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Too Ugly To Be a Harlot: Bourgeois Ideals of Gender and Nation, and the Construction of Russian Nihilism in Spain’s Fin de Siècle

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This article discusses the construction of a cultural vision of Russian nihilism in the Spanish liberal press following the assassination of Alexander II in 1881, and identifies the codified metaphoric context of texts and its possible meanings and purpose. The analysis of the stereotypes related to Russia and nihilism in the Spanish press and contemporary, intellectual sources indicate that such perspectives served a variety of purposes, and political and cultural agendas. While apparently discussing issues such as gender, social turmoil, and even democracy and revolution in Russian terms, the reports addressed topics of ongoing, local debates, disguising national, social and political questions within a seemingly foreign context. In addition, this exploration serves as an example of the flexible boundaries separating the press and the literary realm in the late nineteenth century, by pointing out the dramatic, sensationalist, and even sensual formulations added to an otherwise straightforward report or opinion. It also underscores the significance of transnational social networks that may have contributed to molding an apparently “national” consciousness, drawing attention to Russia’s cultural connection to the rest of Europe.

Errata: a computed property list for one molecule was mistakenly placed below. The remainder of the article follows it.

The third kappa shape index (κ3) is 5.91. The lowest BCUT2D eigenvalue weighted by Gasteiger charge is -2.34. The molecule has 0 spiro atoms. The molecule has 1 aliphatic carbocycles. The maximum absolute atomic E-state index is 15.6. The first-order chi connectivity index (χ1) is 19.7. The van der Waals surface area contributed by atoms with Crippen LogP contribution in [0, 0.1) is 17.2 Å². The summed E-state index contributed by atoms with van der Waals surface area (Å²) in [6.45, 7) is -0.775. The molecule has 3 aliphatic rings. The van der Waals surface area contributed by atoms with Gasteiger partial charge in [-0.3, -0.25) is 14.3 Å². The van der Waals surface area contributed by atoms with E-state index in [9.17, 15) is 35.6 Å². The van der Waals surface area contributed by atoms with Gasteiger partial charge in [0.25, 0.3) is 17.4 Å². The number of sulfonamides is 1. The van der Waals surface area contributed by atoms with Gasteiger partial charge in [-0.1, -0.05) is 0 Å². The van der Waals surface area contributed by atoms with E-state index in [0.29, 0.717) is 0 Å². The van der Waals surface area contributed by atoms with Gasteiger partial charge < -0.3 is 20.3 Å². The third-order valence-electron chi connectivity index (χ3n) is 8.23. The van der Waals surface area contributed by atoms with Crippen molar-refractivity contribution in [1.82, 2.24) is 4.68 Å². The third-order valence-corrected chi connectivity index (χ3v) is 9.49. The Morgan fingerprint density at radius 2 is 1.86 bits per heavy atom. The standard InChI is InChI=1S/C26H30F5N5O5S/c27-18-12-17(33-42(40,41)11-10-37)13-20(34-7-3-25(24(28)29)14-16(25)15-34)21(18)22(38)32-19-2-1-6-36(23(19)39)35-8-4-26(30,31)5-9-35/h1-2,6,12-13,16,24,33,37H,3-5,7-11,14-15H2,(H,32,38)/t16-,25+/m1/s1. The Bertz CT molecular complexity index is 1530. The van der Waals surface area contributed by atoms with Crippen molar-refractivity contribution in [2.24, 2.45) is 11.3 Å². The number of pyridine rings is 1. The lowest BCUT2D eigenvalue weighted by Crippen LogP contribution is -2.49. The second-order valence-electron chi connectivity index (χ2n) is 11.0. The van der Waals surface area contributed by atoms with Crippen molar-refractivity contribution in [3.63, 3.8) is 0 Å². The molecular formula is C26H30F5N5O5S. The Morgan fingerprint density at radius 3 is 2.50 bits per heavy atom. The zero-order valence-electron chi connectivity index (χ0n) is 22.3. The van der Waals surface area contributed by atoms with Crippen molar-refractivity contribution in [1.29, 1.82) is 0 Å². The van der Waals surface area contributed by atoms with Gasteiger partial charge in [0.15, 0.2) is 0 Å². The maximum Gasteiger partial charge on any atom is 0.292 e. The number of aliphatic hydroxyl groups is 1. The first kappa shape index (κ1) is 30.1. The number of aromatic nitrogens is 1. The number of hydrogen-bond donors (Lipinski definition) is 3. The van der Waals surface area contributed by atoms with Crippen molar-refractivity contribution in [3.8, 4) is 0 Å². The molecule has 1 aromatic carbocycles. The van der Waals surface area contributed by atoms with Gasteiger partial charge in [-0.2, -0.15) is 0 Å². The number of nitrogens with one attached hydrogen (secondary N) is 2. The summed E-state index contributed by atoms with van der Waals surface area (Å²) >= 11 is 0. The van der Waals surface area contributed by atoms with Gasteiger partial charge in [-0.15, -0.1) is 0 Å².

Affiliations: 1: University of Puerto Rico, Río Piedras, PR, USA, Email: spuprrp@gmail.com, URL: http://www.w3.org/1999/xlink

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/content/journals/10.1163/221023912x641999
2012-01-01
2016-12-07

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